Over a decade of war has passed, and before that a thousand years of war with lulls and pauses, but the din of the scimitar being sharpened for war never truly stopped. Each year that passes is a chance to learn the lessons of the years that have gone by and to remedy their mistakes. The best way to pay tribute to the dead is to unlearn our mistakes so that what happened to them will not happen again. Everything else is the fragmentation of self-indulgence, the therapy of tears, the sensitivity of grief, that will ease our pain, but not our fate.

Every man and woman must defeat their own doubts before they can defeat the enemy. Only then they can they battle the false reasonableness of the consensus that denies war and the enemy, with a consensus that briefly formed after the attacks and that forms even more briefly after every attack, to see ourselves in relation to the outside enemy. To unite against that enemy and to rebuild our identity around a common conflict with those who want to subjugate and destroy us. It may be ten more years before we are ready to do that, but as long as it takes-- that unity is our only hope.

The raw reaction in the aftermath of an event is the true one and the more distance we put between ourselves and that reaction also increases our distance from the truth.

The years of war have added layers of distancing between that first raw reaction when we saw the towers fall. And it is important this day to return not only to the emotion of that moment, but to the clarity that is our greatest weapon. Only that clarity will end this war.

17 comments:

Anonymous said...

Every sentence is a revelation. Amazing.

HolylandIsraelTours said...

I for one disagree. The only nation on earth that abides by the laws that were penned by the Europeans and their colonial descendants is Israel. The laws of war are not adhered to even by those who composed them. The examples are abundant.

Anonymous said...

Once again, the Left, with plenty of help from the Right, picks and chooses the white meat and leaves the rest. You are absolutely correct Daniel, unity of purpose and recognizing our enemies, is our only hope.
Unfortunately, the generation from which our future leaders will come, does not leave one with a lot of optimism.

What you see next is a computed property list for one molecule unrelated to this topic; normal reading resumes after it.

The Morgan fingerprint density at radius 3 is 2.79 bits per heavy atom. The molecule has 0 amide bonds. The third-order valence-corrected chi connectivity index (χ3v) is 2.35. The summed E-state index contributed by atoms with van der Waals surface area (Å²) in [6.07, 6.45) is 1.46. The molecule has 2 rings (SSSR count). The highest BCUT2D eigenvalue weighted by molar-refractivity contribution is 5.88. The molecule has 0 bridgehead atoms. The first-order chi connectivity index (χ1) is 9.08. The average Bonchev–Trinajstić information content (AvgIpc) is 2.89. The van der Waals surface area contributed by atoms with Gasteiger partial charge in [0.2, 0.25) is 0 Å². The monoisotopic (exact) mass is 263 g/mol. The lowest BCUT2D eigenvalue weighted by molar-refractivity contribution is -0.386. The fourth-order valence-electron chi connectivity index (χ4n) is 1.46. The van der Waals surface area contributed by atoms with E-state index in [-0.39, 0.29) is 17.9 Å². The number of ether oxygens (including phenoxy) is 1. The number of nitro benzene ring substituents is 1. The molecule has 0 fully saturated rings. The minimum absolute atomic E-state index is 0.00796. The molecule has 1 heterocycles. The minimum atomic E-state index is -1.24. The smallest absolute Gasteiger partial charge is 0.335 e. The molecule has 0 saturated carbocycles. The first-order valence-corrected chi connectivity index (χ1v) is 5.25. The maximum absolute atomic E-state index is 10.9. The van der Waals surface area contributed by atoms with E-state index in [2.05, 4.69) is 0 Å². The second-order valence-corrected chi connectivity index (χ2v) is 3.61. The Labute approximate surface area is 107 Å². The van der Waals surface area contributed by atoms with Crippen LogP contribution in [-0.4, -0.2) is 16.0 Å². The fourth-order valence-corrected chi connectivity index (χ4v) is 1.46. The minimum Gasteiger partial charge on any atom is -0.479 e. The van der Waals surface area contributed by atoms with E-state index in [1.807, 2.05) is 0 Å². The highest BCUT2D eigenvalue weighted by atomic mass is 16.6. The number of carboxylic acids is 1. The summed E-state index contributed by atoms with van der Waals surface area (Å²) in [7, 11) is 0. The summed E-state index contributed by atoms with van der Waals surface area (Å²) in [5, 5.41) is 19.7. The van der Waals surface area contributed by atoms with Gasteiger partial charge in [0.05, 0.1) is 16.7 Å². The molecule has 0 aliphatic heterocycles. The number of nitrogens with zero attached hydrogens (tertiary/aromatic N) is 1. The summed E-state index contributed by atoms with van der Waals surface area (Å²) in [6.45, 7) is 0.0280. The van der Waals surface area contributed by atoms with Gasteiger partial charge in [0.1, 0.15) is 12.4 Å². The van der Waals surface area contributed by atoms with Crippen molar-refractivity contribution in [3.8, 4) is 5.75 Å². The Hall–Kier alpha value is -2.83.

sophie

Anonymous said...

Naming our enemy was the problem under Bush when we engaged in another 'limited engagement' and it is still our problem. Terrorism is a tactic employed, not an adversary within itself. We send in our military and bind their hands and feet before we drop them off with ridiculous 'rules of engagement'. Good article. I just hope we work up the nerve to curb muslim aggression before my grand children have to grow up in a muslim controlled world.

Anonymous said...

If only ISIS stood for some version of racist, homophobic teabagger.
O could get all over that one, with a lot of help from Holder, of course.

sophie

Anonymous said...

Daniel,

I agreed with you on everything except that 9/11 when it happened was a fresh wound that united but was quickly forgotten.

I lived in Arizona at the time. I come from Brooklyn and worked plenty in Manhattan. I told everyone I knew that the solace coming from NPR, CNN, Leftist groups etc. was phony. It was simply meant to minimize action and not to comfort.

I had seen them pull this with Jews and Israel. First time they feel your pain but they have a message. Second time they don't feel your pain and they say they are angry you failed to listen. Third time they jump up and cheer along with the enemy. Number three is what they are about all along.

The Islamists didn't just choose the biggest building. They chose NYC because it is in many ways what is wrong with the USA. This is a place where wealthy lawyers can casually step over freezing homeless to get to their expensive apartment condos at the same time they start class action suits on behalf of the homeless that only pay off the lawyers. A heartless money pit like that is a great place for a believing terrorist to exploit.

Anonymous said...

Until and unless we finally acknowledge that the enemy is Islam, and that Islam is a made-up "religion" that is really a primitive and dictatorial philosophy of conquest, we don't stand a chance of prevailing in this "war". All of the namby-pambies that want to see the possible good in others, and who are loath to condemn entire societies, cannot see that those societies have condemned themselves by choosing 7th-centruy barbarism over Western enlightenment. Our only hope for survival long-term is to wage unremitting war against all of the far-flung outposts of barbarism that fly that black flag.